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Ladakh Diaries Part 9: Lamayuru

Lamayuru is one of the most ancient monasteries in Ladakh, the oldest surviving structure dating to the 11 th century CE. What makes this monastery particularly fascinating, is its location, amidst what is today called the “moonscape”, for the spectacular natural rock formations, which truly are “out of the world”! As per legend , there once existed a huge lake in this area, populated only by the Nagas (serpents). It was prophesized that there would be a great monastery built here. This prophecy came true when the great acharya Naropa (756-1041 CE) arrived. He emptied the lake, meditated for many years inside a cave, and built the first monastery here. The present structure is a new one, built around the cave where Acharya Naropa is said to have meditated. This legend seems to fit well with the geological formations seen in the area, which suggest this was a paleo-lake, which disappeared around 1000 years ago. Lamayuru is about 130 km from Leh , and the Indus River flows along th

Game Time at the Dr. Bhau Daji Lad Museum!

Have you ever seen this? In Tamil, we called it 'Pinnal Kolattam'. 



Each of us held a different coloured ribbon, and then, moved around in sync, as the ribbons wound themselves into a beautiful plait...



When was the last time you played Hop-scotch? Of course, you might have called it by another name, such as ‘paandi’ or ‘tappri’ as we did.



When was the last time you skipped?



Or played snakes and ladders without a board?





And this one, played with small shells or cowries, was simply called ‘chozhi’….



This game varied from place to place. We called it ‘Delhi Bombay Calcutta Madras’ and Samhith calls it ‘Bomb in the city’. We simply ran around as someone clapped hands, stopping at different cities when the clapping stopped. The clapper called out a city name and all those who stood there were ‘out!’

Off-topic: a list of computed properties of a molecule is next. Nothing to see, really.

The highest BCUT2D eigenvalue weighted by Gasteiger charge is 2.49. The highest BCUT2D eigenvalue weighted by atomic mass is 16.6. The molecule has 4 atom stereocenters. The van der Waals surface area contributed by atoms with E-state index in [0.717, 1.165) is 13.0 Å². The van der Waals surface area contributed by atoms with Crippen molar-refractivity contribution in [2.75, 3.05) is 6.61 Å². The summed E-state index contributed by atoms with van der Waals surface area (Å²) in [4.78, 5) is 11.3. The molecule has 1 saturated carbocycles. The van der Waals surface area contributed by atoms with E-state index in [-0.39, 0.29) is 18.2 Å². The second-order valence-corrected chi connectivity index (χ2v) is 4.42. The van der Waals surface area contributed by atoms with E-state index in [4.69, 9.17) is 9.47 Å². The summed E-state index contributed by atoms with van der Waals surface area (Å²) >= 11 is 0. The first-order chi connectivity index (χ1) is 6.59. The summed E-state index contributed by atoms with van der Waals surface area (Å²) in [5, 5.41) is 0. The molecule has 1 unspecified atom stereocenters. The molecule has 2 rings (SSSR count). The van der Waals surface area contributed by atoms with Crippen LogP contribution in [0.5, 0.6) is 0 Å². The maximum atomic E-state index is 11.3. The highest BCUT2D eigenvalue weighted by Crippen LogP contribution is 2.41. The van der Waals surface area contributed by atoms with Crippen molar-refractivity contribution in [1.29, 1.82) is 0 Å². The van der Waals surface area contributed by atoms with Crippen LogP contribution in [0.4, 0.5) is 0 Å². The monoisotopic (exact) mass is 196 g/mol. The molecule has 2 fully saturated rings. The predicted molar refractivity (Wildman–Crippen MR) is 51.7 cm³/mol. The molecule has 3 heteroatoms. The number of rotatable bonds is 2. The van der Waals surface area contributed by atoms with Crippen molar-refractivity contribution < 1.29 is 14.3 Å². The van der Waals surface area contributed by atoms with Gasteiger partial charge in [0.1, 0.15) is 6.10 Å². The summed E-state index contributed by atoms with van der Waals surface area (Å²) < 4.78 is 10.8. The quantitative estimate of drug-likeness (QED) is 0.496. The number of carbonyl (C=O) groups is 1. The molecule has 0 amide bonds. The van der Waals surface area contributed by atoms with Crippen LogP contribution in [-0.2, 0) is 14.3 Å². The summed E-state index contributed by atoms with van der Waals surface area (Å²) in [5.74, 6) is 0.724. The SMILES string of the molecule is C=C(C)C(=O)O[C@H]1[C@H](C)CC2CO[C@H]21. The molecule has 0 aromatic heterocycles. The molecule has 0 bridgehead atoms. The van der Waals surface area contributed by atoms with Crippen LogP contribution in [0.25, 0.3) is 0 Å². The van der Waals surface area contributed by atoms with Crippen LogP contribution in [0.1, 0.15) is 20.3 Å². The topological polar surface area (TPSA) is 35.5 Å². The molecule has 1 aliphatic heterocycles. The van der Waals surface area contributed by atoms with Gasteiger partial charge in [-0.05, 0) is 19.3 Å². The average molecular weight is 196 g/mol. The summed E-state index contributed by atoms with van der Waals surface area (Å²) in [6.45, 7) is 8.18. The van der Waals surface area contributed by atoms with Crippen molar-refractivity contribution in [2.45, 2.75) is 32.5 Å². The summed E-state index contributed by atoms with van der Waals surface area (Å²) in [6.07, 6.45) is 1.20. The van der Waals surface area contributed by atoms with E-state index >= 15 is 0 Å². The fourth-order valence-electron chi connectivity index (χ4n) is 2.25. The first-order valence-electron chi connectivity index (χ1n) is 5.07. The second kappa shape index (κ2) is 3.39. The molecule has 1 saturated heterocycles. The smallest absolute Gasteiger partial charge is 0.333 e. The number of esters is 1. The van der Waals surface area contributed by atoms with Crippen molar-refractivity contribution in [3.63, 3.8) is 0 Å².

Do these take you back down memory lane? If you, like me, grew up in the seventies and eighties, before the advent of TVs and Computers, chances are, you would have played these games too, and many more.

This weekend, the Dr. Bhau Daji Lad Museum at Byculla, Mumbai, gives us a chance to go back down memory lane, remember all these games, and re-learn them…. Introduce our kids to show them just how much fun they are!

These games are on at the Museum over the weekend…. Tomorrow is the last day, so if you are in Mumbai, do not miss this chance.

And in case you do miss the chance, you can download a book I collaborated on, with my fellow writers from Pocket Cultures. Titled ‘Gamesfrom around the world’, the book will surely give you some ideas!

While you are the museum, you have other things to feast your eyes on… The museum of course has some fascinating works of art – ivories, metalwork, and representations of culture and myths. There are stories galore always on display. But, at the moment, there is another story too being displayed – a story told through photographs and reproductions of letters. Ghiora Aharoni’s ‘Missives’ is inspired by love letters written by his mother as an adolescent in the 1950s. Accompanied by thousands of vintage photographs, and  reproductions of fragments of the letters on delicate Japanese paper, the installation is a delight to experience. This is on display till the 30th of November.







And then, there is also the exhibition of photographs of properties in Bombay owned by David Sassoon. Most of us have heard of the Sassoon Docks and the David Sassoon Library, but the photographs show us a legacy so much bigger than just these two. The beautifully preserved and displayed photos show us Bombay as it must have been, and make me wish I lived then. It made me want to explore more of the Mumbai today, and see what has become of those buildings today. The exhibition is on till the 24th of November. 

Comments

  1. great stuff, i'm going to go tomorrow!

    ReplyDelete
  2. Thanx to your blog, i finally visited this awesome place and i am already planning to visit one more time ! Keep it up :)

    ReplyDelete

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